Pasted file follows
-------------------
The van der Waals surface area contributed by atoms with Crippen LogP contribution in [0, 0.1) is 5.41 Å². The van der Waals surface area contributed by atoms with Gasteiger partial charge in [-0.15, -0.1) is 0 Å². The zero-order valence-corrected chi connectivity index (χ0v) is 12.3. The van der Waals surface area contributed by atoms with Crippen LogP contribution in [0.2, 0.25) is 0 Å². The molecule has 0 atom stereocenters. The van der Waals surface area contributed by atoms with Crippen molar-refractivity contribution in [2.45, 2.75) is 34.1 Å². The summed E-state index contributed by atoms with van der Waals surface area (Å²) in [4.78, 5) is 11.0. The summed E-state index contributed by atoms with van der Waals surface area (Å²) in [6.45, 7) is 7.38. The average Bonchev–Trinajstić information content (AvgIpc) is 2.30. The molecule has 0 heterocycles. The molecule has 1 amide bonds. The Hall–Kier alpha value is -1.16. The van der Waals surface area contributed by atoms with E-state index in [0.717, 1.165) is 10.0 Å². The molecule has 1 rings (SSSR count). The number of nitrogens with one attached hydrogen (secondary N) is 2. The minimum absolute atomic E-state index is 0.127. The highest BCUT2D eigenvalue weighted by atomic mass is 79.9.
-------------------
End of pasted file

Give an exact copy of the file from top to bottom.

The van der Waals surface area contributed by atoms with Crippen LogP contribution in [0, 0.1) is 5.41 Å². The van der Waals surface area contributed by atoms with Gasteiger partial charge in [-0.15, -0.1) is 0 Å². The zero-order valence-corrected chi connectivity index (χ0v) is 12.3. The van der Waals surface area contributed by atoms with Crippen LogP contribution in [0.2, 0.25) is 0 Å². The molecule has 0 atom stereocenters. The van der Waals surface area contributed by atoms with Crippen molar-refractivity contribution in [2.45, 2.75) is 34.1 Å². The summed E-state index contributed by atoms with van der Waals surface area (Å²) in [4.78, 5) is 11.0. The summed E-state index contributed by atoms with van der Waals surface area (Å²) in [6.45, 7) is 7.38. The average Bonchev–Trinajstić information content (AvgIpc) is 2.30. The molecule has 0 heterocycles. The molecule has 1 amide bonds. The Hall–Kier alpha value is -1.16. The van der Waals surface area contributed by atoms with E-state index in [0.717, 1.165) is 10.0 Å². The molecule has 1 rings (SSSR count). The number of nitrogens with one attached hydrogen (secondary N) is 2. The minimum absolute atomic E-state index is 0.127. The highest BCUT2D eigenvalue weighted by atomic mass is 79.9.